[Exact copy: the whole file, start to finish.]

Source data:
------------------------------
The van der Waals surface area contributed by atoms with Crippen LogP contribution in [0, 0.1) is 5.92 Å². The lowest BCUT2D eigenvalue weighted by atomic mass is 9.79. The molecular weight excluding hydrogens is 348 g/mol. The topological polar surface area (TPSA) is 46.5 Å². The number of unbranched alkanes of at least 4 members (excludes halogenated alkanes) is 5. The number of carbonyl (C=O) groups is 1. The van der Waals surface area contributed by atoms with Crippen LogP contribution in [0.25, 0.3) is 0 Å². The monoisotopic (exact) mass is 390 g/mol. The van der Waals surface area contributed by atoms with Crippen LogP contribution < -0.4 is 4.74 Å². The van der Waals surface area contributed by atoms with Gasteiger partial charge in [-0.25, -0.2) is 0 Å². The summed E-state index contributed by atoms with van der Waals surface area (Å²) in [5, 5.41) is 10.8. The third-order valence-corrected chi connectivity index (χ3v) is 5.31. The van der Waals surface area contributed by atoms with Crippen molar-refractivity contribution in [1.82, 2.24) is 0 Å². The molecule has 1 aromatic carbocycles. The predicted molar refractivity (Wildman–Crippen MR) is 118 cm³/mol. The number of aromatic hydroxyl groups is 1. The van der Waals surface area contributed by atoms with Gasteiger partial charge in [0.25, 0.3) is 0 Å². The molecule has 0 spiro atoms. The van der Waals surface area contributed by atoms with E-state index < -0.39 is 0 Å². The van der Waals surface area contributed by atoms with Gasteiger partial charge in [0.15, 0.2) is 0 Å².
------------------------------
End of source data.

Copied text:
The van der Waals surface area contributed by atoms with Crippen LogP contribution in [0, 0.1) is 5.92 Å². The lowest BCUT2D eigenvalue weighted by atomic mass is 9.79. The molecular weight excluding hydrogens is 348 g/mol. The topological polar surface area (TPSA) is 46.5 Å². The number of unbranched alkanes of at least 4 members (excludes halogenated alkanes) is 5. The number of carbonyl (C=O) groups is 1. The van der Waals surface area contributed by atoms with Crippen LogP contribution in [0.25, 0.3) is 0 Å². The monoisotopic (exact) mass is 390 g/mol. The van der Waals surface area contributed by atoms with Crippen LogP contribution < -0.4 is 4.74 Å². The van der Waals surface area contributed by atoms with Gasteiger partial charge in [-0.25, -0.2) is 0 Å². The summed E-state index contributed by atoms with van der Waals surface area (Å²) in [5, 5.41) is 10.8. The third-order valence-corrected chi connectivity index (χ3v) is 5.31. The van der Waals surface area contributed by atoms with Crippen molar-refractivity contribution in [1.82, 2.24) is 0 Å². The molecule has 1 aromatic carbocycles. The predicted molar refractivity (Wildman–Crippen MR) is 118 cm³/mol. The number of aromatic hydroxyl groups is 1. The van der Waals surface area contributed by atoms with Gasteiger partial charge in [0.25, 0.3) is 0 Å². The molecule has 0 spiro atoms. The van der Waals surface area contributed by atoms with E-state index < -0.39 is 0 Å². The van der Waals surface area contributed by atoms with Gasteiger partial charge in [0.15, 0.2) is 0 Å².